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An approach to DICOM extension for medical image streaming.


The advance in technology enabled the use of handheld devices in medical environments. The mobile devices enable the physicians to access medical data wherever they are--in hospital buildings, outdoor or in their homes. Unfortunately, these devices are mainly used for receiving and displaying the medical record data without medical images. Even with the image compression, the size and resolution of medical images overcomes the capabilities of common mobile devices (Mirkovic et al., 2005). The mobile device limitations of processing power, memory capacity, display capabilities, and the mobile network band-with limitations increases the overall time needed to transmit, decompress and present the image. For example the calculated time that passes from requesting the JPEG2000 medical image until it is presented to the client on PDA is about one minute, which is unacceptable.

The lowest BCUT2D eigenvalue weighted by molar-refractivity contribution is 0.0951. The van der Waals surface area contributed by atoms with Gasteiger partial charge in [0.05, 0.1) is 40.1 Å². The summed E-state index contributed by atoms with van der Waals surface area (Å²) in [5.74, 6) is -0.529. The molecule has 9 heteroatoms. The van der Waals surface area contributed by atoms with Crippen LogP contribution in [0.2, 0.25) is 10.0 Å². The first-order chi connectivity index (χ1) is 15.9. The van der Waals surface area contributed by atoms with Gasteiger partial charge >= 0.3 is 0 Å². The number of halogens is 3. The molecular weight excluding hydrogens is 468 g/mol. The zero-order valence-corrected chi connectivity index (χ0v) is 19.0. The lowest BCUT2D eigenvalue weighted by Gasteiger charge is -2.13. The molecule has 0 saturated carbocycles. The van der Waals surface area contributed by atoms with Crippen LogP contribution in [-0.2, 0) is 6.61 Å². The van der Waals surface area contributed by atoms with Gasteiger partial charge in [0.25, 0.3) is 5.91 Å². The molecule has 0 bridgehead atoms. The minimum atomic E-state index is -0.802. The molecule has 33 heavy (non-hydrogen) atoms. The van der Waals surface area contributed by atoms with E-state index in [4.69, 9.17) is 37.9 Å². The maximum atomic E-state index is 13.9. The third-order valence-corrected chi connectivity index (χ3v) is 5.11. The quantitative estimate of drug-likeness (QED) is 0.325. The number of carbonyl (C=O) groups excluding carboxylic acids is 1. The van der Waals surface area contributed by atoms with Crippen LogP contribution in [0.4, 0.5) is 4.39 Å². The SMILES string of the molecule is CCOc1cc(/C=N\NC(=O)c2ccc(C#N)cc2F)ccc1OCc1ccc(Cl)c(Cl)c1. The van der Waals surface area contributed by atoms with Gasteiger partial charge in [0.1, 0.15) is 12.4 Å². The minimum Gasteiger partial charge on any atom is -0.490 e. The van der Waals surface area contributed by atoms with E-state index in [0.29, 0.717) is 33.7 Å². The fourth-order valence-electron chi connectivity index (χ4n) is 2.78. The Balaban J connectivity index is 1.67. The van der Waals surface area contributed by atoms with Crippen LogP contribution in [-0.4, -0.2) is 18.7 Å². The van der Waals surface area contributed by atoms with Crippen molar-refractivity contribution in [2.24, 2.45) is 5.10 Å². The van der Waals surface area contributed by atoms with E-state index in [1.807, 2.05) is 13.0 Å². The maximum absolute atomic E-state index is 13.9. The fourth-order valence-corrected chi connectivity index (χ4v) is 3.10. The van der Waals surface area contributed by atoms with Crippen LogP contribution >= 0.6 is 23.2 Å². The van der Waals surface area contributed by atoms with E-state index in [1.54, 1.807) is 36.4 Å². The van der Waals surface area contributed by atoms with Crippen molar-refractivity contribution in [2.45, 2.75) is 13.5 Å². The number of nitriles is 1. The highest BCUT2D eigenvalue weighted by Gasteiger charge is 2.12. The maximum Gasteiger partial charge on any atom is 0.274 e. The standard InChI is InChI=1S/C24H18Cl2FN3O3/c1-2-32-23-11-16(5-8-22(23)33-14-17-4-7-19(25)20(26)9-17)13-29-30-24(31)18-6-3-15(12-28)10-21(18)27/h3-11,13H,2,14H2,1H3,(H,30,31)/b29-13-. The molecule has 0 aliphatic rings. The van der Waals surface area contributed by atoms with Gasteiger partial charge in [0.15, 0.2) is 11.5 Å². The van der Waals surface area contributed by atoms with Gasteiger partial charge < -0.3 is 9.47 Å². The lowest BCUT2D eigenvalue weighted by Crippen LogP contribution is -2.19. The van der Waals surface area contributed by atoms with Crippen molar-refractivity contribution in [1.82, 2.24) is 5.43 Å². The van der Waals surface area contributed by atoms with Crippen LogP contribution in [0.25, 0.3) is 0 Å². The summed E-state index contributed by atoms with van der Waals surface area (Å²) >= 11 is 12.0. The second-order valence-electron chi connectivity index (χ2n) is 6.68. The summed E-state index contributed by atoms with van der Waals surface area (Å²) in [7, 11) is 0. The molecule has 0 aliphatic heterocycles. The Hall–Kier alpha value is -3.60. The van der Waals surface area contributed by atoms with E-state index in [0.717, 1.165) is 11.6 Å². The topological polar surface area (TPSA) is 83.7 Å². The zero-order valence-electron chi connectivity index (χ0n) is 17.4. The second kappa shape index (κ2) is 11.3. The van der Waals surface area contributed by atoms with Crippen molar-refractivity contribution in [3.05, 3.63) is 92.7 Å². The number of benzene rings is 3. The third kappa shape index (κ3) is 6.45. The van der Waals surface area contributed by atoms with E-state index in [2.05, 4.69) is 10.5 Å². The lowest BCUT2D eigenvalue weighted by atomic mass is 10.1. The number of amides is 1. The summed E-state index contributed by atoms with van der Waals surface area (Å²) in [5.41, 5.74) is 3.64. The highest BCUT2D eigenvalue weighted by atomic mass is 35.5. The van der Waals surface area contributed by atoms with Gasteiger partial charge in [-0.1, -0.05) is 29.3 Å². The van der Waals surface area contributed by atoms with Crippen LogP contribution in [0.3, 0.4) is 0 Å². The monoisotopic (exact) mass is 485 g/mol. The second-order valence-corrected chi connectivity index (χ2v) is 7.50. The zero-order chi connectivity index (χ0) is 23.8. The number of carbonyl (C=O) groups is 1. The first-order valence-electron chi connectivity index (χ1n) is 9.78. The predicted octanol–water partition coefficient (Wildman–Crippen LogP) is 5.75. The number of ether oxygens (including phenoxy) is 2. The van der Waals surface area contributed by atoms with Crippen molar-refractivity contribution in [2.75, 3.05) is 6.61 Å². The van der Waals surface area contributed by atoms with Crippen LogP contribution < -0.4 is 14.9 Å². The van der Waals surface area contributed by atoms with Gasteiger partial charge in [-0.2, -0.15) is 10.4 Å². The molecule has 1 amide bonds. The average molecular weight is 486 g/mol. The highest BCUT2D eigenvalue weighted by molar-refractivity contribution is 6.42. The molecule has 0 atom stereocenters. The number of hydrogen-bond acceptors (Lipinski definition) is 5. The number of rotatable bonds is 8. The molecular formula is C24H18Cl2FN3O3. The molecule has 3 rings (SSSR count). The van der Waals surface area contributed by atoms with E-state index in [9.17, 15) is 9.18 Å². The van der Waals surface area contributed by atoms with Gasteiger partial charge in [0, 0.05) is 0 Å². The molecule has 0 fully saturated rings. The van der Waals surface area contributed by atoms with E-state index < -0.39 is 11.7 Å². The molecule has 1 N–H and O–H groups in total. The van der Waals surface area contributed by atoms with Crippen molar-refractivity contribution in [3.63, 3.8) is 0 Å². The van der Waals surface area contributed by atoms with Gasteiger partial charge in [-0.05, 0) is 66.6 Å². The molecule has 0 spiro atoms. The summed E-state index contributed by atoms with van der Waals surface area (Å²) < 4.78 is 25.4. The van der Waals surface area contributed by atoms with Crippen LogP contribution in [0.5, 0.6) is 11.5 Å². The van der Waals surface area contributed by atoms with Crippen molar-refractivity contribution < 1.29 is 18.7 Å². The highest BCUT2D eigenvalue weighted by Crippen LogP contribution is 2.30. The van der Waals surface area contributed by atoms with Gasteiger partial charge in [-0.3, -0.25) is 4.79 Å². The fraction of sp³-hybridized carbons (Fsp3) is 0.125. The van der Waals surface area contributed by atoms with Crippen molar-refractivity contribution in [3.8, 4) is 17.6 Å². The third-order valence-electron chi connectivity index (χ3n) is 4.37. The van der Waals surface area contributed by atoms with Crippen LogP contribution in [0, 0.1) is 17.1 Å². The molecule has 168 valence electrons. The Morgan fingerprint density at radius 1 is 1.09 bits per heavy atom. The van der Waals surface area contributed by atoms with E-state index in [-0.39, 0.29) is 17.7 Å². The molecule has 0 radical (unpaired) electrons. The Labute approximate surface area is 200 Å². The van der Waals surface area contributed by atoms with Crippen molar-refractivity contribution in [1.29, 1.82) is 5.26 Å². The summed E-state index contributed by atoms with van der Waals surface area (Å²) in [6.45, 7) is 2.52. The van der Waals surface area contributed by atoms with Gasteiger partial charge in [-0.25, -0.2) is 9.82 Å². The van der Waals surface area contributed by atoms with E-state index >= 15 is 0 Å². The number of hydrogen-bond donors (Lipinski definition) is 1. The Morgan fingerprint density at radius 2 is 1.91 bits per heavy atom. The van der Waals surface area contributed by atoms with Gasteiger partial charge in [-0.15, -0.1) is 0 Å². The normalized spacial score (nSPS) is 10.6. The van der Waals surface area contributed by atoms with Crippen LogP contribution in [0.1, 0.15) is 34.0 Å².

Picture Archiving and Communication System (PACS) is imaging system designed to steer medical image data and the corresponding information between various parts of healthcare system. The communication between various parts of PACS is usually achieved through Digital Image and Communication in Medicine (DICOM) protocol (Dragan & Ivetic, 2005). To enable the transmission of medical images to mobile devices, the image archive has to expand with the image copies suitable for different mobile devices. For example, to include mobile phone, PDA and Tablet PC into the PACS, the medical image archive has to contain images prepared for these devices, fig. 1. The PACS treats them as different medical images. Therefore, the DICOM client-side application has to know which image is adequate for its display and processing capabilities before requesting it. This is achieved only in querying the DICOM server prior to image request. There is no mechanism which will allow the client to request the image with the desired region of interest, resolution, and quality.